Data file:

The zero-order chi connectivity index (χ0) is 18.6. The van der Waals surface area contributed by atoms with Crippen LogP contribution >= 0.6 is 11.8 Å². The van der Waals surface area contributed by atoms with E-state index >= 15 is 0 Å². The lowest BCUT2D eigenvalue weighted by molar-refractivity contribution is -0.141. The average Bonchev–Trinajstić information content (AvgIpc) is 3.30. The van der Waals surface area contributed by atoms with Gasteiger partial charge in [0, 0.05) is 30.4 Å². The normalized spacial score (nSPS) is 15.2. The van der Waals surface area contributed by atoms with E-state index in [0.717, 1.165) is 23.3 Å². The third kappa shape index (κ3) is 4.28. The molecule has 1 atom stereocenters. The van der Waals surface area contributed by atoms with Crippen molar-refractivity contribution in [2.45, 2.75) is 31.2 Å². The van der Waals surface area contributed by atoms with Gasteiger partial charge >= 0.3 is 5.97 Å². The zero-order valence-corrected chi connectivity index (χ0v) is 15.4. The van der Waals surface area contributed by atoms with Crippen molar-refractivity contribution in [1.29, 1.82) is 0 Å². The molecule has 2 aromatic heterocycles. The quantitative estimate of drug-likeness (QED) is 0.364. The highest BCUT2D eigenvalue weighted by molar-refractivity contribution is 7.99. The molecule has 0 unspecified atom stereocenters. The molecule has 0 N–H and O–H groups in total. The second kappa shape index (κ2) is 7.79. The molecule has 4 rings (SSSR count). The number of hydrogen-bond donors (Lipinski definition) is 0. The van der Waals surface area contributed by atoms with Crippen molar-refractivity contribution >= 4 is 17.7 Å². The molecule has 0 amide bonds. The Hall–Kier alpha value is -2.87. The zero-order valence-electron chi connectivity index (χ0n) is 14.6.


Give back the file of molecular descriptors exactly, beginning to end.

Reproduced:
The zero-order chi connectivity index (χ0) is 18.6. The van der Waals surface area contributed by atoms with Crippen LogP contribution >= 0.6 is 11.8 Å². The van der Waals surface area contributed by atoms with E-state index >= 15 is 0 Å². The lowest BCUT2D eigenvalue weighted by molar-refractivity contribution is -0.141. The average Bonchev–Trinajstić information content (AvgIpc) is 3.30. The van der Waals surface area contributed by atoms with Gasteiger partial charge in [0, 0.05) is 30.4 Å². The normalized spacial score (nSPS) is 15.2. The van der Waals surface area contributed by atoms with E-state index in [0.717, 1.165) is 23.3 Å². The third kappa shape index (κ3) is 4.28. The molecule has 1 atom stereocenters. The van der Waals surface area contributed by atoms with Crippen molar-refractivity contribution in [2.45, 2.75) is 31.2 Å². The van der Waals surface area contributed by atoms with Gasteiger partial charge >= 0.3 is 5.97 Å². The zero-order valence-corrected chi connectivity index (χ0v) is 15.4. The van der Waals surface area contributed by atoms with Crippen molar-refractivity contribution in [1.29, 1.82) is 0 Å². The molecule has 2 aromatic heterocycles. The quantitative estimate of drug-likeness (QED) is 0.364. The highest BCUT2D eigenvalue weighted by molar-refractivity contribution is 7.99. The molecule has 0 unspecified atom stereocenters. The molecule has 0 N–H and O–H groups in total. The second kappa shape index (κ2) is 7.79. The molecule has 4 rings (SSSR count). The number of hydrogen-bond donors (Lipinski definition) is 0. The van der Waals surface area contributed by atoms with Crippen molar-refractivity contribution >= 4 is 17.7 Å². The molecule has 0 amide bonds. The Hall–Kier alpha value is -2.87. The zero-order valence-electron chi connectivity index (χ0n) is 14.6.